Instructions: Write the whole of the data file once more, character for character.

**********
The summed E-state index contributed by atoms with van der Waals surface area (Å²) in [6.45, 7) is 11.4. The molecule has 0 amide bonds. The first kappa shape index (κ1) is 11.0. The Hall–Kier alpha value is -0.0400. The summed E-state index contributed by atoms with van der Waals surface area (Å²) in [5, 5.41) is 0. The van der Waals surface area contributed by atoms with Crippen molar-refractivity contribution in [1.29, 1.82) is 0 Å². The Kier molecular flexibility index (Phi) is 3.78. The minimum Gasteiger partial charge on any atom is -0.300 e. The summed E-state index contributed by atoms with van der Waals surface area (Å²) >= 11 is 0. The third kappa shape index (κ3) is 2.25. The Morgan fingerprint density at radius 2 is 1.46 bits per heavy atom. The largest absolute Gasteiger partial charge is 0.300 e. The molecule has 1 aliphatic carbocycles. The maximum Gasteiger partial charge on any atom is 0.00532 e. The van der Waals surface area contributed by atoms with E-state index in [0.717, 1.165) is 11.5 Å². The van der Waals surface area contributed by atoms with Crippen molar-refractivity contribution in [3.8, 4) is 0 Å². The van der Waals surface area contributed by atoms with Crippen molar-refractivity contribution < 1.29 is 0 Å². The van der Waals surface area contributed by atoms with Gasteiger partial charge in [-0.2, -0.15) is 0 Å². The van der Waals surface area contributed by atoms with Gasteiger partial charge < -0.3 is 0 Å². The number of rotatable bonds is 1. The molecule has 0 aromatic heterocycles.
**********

The summed E-state index contributed by atoms with van der Waals surface area (Å²) in [6.45, 7) is 11.4. The molecule has 0 amide bonds. The first kappa shape index (κ1) is 11.0. The Hall–Kier alpha value is -0.0400. The summed E-state index contributed by atoms with van der Waals surface area (Å²) in [5, 5.41) is 0. The van der Waals surface area contributed by atoms with Crippen molar-refractivity contribution in [1.29, 1.82) is 0 Å². The Kier molecular flexibility index (Phi) is 3.78. The minimum Gasteiger partial charge on any atom is -0.300 e. The summed E-state index contributed by atoms with van der Waals surface area (Å²) >= 11 is 0. The third kappa shape index (κ3) is 2.25. The Morgan fingerprint density at radius 2 is 1.46 bits per heavy atom. The largest absolute Gasteiger partial charge is 0.300 e. The molecule has 1 aliphatic carbocycles. The maximum Gasteiger partial charge on any atom is 0.00532 e. The van der Waals surface area contributed by atoms with E-state index in [0.717, 1.165) is 11.5 Å². The van der Waals surface area contributed by atoms with Crippen molar-refractivity contribution in [3.8, 4) is 0 Å². The van der Waals surface area contributed by atoms with Crippen molar-refractivity contribution < 1.29 is 0 Å². The van der Waals surface area contributed by atoms with Gasteiger partial charge in [-0.2, -0.15) is 0 Å². The van der Waals surface area contributed by atoms with Gasteiger partial charge < -0.3 is 0 Å². The number of rotatable bonds is 1. The molecule has 0 aromatic heterocycles.